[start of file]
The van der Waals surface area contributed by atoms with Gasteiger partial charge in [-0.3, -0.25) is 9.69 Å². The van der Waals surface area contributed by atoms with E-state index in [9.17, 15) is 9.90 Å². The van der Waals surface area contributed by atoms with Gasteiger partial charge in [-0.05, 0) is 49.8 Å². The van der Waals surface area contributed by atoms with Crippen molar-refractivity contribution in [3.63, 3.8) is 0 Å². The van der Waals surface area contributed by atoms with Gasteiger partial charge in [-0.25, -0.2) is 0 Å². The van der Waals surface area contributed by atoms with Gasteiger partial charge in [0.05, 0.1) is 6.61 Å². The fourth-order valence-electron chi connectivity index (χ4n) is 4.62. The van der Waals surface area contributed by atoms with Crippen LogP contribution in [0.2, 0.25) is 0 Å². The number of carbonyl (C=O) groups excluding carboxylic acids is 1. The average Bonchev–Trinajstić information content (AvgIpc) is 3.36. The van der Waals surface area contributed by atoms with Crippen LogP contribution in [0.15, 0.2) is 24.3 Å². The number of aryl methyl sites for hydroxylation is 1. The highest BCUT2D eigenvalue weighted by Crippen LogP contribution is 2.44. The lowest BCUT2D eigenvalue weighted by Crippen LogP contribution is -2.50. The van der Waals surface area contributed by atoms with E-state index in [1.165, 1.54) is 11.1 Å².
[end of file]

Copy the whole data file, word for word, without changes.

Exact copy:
The van der Waals surface area contributed by atoms with Gasteiger partial charge in [-0.3, -0.25) is 9.69 Å². The van der Waals surface area contributed by atoms with E-state index in [9.17, 15) is 9.90 Å². The van der Waals surface area contributed by atoms with Gasteiger partial charge in [-0.05, 0) is 49.8 Å². The van der Waals surface area contributed by atoms with Crippen molar-refractivity contribution in [3.63, 3.8) is 0 Å². The van der Waals surface area contributed by atoms with Gasteiger partial charge in [-0.25, -0.2) is 0 Å². The van der Waals surface area contributed by atoms with Gasteiger partial charge in [0.05, 0.1) is 6.61 Å². The fourth-order valence-electron chi connectivity index (χ4n) is 4.62. The van der Waals surface area contributed by atoms with Crippen LogP contribution in [0.2, 0.25) is 0 Å². The number of carbonyl (C=O) groups excluding carboxylic acids is 1. The average Bonchev–Trinajstić information content (AvgIpc) is 3.36. The van der Waals surface area contributed by atoms with Crippen LogP contribution in [0.15, 0.2) is 24.3 Å². The number of aryl methyl sites for hydroxylation is 1. The highest BCUT2D eigenvalue weighted by Crippen LogP contribution is 2.44. The lowest BCUT2D eigenvalue weighted by Crippen LogP contribution is -2.50. The van der Waals surface area contributed by atoms with E-state index in [1.165, 1.54) is 11.1 Å².